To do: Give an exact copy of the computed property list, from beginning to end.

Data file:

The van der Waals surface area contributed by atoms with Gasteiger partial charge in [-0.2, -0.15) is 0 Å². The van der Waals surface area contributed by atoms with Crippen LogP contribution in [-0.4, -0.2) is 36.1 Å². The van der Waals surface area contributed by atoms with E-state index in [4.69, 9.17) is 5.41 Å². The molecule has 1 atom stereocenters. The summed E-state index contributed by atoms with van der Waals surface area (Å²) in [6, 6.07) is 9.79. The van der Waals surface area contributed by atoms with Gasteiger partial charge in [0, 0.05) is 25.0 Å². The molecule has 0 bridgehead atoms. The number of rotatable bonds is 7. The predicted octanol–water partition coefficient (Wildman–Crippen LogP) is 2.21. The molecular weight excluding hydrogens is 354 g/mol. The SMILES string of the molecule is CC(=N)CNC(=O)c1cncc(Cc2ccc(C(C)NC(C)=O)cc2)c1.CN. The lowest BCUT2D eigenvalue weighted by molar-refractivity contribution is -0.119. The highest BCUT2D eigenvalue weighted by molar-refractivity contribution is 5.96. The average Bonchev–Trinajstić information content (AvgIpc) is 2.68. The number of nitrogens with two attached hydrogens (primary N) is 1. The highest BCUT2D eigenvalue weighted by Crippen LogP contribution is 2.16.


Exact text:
The van der Waals surface area contributed by atoms with Gasteiger partial charge in [-0.2, -0.15) is 0 Å². The van der Waals surface area contributed by atoms with Crippen LogP contribution in [-0.4, -0.2) is 36.1 Å². The van der Waals surface area contributed by atoms with E-state index in [4.69, 9.17) is 5.41 Å². The molecule has 1 atom stereocenters. The summed E-state index contributed by atoms with van der Waals surface area (Å²) in [6, 6.07) is 9.79. The van der Waals surface area contributed by atoms with Gasteiger partial charge in [0, 0.05) is 25.0 Å². The molecule has 0 bridgehead atoms. The number of rotatable bonds is 7. The predicted octanol–water partition coefficient (Wildman–Crippen LogP) is 2.21. The molecular weight excluding hydrogens is 354 g/mol. The SMILES string of the molecule is CC(=N)CNC(=O)c1cncc(Cc2ccc(C(C)NC(C)=O)cc2)c1.CN. The lowest BCUT2D eigenvalue weighted by molar-refractivity contribution is -0.119. The highest BCUT2D eigenvalue weighted by molar-refractivity contribution is 5.96. The average Bonchev–Trinajstić information content (AvgIpc) is 2.68. The number of nitrogens with two attached hydrogens (primary N) is 1. The highest BCUT2D eigenvalue weighted by Crippen LogP contribution is 2.16.